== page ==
Yesterday was the second anniversary of his death. ]]>

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  5. Lisa

    Ayn Rand what a woman she must be to have written such masterpiece!! it was awe-inspiring for me!!!! wonder if such ppl exist!!
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  6. Harsh

    In response to Lisa’s post, the fact thatthe book was written and is widely populareven now, is evidence and proff that they do.

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  7. G N Viswanath

    This is my humble tribute to the genious of" Ayn Rand."
    G N Viswanath.
    Bangalore,India.
    ps.Just to test the reading habits of modern generation i pose this question to my students in Management class,but sad to state that they lack any curiocity to think and know human thought development processand relavence of Various "isms".]]>

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  8. Walt Mecleary

    For what ever that is worth. I wonder what that survey cost the taxpayers. (ARGH!) Yes, I agree she does beat any given point to death on occasion.
    I have read the book twice, and the second read I sped through by skipping some of the redundancy that I already knew.
    But I completely understand why she wrote it in such a way. There is almost NO WAY to misinterpret what she claims as fact. i.e. If you didn’t quite understand her first presentation of an idea, there are three more examples that say the same thing in a different way and/or back up the previous premise with irrefutable evidence. As to WHO IS JOHN GALT?
    My answer is read the book. It may make you feel uneasy at times. Because it does put into question every single fundamental belief that you hold to be true.
    It is truly a book worth going back to now and again. I have found many people dislike the book because it does bring their mis-guided core beliefs into the light of day.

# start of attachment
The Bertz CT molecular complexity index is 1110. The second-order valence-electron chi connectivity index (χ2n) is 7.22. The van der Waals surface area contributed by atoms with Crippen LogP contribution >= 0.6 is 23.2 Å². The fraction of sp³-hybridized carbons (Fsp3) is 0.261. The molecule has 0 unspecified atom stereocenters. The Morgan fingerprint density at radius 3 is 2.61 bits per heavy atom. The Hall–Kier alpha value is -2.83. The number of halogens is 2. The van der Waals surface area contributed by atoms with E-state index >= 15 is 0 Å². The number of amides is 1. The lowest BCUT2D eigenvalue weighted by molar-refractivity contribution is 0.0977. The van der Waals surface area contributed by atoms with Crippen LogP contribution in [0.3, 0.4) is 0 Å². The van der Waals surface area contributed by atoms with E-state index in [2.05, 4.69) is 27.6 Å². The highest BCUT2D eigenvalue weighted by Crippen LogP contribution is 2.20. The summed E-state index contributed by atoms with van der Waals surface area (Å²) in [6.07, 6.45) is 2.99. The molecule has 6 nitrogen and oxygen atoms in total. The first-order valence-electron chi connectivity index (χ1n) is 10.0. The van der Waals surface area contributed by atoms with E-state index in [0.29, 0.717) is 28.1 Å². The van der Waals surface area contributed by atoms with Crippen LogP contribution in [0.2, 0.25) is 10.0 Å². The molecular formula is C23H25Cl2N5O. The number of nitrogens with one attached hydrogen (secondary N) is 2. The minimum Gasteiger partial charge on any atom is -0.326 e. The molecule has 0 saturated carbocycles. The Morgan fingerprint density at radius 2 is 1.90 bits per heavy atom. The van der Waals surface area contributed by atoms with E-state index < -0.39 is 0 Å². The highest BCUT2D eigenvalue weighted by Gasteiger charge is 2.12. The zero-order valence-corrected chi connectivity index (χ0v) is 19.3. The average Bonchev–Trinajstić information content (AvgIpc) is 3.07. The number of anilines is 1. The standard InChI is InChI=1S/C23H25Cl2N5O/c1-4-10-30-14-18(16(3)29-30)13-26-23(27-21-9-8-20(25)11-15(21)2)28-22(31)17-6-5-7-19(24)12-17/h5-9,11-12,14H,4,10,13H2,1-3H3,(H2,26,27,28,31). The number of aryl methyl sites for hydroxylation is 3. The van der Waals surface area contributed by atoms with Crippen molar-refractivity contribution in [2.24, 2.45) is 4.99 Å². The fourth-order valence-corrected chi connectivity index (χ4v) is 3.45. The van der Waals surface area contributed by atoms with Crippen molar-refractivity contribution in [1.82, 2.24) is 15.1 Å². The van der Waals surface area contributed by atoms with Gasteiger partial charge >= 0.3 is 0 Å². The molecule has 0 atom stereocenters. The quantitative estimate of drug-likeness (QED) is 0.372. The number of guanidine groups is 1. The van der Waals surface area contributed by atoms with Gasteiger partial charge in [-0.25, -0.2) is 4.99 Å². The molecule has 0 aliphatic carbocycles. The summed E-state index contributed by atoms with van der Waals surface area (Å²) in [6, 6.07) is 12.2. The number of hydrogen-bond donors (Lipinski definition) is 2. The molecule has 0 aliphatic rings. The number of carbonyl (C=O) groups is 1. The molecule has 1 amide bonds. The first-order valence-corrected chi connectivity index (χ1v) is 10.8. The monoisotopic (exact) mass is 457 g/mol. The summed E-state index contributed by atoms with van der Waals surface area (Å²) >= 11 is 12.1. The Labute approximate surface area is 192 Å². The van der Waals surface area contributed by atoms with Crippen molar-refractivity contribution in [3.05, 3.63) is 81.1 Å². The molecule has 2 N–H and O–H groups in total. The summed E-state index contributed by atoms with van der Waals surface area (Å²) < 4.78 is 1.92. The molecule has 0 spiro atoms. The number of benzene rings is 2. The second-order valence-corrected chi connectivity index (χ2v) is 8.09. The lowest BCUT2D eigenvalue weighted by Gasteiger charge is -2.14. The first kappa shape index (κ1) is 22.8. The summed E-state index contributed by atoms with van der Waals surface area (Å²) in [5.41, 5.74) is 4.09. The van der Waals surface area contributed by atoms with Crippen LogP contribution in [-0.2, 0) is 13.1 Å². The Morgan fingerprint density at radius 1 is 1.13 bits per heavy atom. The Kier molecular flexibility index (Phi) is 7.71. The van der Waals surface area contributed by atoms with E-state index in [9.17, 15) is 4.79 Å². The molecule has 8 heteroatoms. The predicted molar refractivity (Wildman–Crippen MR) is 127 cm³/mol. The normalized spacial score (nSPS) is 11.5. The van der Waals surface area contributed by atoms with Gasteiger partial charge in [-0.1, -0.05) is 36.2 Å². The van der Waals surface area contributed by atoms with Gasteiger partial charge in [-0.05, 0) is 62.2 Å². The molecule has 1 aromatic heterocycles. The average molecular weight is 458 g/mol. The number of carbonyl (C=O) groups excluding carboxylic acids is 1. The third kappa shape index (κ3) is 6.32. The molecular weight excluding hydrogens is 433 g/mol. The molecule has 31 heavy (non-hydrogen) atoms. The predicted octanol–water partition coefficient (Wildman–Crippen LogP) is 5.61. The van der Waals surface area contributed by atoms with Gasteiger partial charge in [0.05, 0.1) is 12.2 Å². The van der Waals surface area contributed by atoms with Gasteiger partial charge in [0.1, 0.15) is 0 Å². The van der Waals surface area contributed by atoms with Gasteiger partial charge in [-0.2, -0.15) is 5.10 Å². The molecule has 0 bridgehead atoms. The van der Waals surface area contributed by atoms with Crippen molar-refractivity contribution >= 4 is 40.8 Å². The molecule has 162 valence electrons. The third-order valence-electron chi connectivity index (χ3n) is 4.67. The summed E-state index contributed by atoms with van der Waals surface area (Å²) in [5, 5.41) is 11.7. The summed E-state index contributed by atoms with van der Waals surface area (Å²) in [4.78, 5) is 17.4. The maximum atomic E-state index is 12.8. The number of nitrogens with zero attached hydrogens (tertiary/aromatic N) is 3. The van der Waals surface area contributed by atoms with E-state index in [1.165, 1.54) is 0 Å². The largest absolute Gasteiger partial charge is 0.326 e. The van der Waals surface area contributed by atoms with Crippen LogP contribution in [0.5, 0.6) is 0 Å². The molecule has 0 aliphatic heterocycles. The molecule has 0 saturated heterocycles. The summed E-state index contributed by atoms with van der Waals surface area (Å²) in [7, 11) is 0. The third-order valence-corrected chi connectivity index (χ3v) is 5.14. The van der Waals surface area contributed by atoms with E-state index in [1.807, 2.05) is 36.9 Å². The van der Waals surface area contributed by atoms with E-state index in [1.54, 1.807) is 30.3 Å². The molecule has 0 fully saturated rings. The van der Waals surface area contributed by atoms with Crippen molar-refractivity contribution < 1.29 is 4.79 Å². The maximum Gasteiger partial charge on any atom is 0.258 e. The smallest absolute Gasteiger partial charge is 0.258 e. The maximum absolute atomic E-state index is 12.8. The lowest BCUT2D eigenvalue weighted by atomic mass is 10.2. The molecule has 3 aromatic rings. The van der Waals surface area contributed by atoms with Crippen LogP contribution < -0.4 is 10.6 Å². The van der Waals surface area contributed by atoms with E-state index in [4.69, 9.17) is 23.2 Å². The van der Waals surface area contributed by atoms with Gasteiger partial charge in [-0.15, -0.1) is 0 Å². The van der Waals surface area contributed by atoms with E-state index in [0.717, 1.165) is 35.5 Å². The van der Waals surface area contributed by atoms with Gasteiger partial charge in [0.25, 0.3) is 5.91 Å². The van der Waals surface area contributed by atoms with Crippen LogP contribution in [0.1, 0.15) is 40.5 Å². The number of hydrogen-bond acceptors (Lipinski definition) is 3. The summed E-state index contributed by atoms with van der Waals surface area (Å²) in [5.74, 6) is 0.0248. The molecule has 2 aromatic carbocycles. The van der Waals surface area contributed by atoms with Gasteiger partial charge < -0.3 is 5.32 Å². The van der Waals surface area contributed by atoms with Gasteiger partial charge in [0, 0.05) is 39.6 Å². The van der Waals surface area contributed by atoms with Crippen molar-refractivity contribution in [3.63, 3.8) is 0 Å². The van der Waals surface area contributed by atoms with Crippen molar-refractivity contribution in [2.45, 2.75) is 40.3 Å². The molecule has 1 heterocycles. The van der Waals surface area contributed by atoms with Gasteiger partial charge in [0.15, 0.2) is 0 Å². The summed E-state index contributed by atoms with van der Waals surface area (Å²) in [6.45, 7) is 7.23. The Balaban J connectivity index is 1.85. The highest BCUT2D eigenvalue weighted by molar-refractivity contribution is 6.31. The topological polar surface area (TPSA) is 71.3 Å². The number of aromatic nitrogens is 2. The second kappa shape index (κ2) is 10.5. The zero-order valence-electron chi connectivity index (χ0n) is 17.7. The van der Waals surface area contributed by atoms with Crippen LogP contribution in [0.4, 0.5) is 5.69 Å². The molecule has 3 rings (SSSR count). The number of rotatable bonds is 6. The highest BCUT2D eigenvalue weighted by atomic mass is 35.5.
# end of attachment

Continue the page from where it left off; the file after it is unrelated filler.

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  9. thomas downes

    To answer the question, John Galt is the son of a garage mechanic. (Yes, it says so in the book, re-read it if you have to, just kidding about that, I’m not sure if it’s worth re-reading just for that little bit of trivia. :-).

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  10. Sticks76

    If you want to know why she wrote 40 pages worth of preaching do a little research into her early life, back when she lived in good old mother Russia, then read We The Living.

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  11. Dave

    I too am about 60 pages into it, and agree it’s pretty lame so far.
    Thank you for the encouagement. I will finish it.

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  12. Tom

    John Galt (2 May 1779 – 11 April 1839) was a Scottish novelist

    Atlas Shrugged is lame! Pseudo Intellectual defines Ayn Rand. Communism, fascism, and State monopoly capitalism are all the same thing in different clothes — Totalitarianism. Wile the producers, workers, or creators ect. deserve the profit for there labor man is an interdependent social animal. Greed dose not pay. Communism also calmed that the workers would receive the profit! State owned corporations (communism and fascism) or corporate owned states (State monopoly capitalism) it is just semantics but Rand offers no legitimate alternative.

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  13. david

    I am 500 pages into the book and it has taken me about 6 months. I have put the book down for several weeks at a time because of the slow start. At page 410 I knew I was hooked. The dinner party where Francisco d’Anconia clarifies what money represents. I then appreciated reading the 400+ pages prior!

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  14. grandma

    I am an avid reader. I have read many books I didn’t like and or agree with but that is how we learn and grow. Anyone who does not understand Atlas Shrugged or quits reading the book because they don’t like it does not have the intellect to interept it’s meaning. I think it should be required reading before graduating from high school.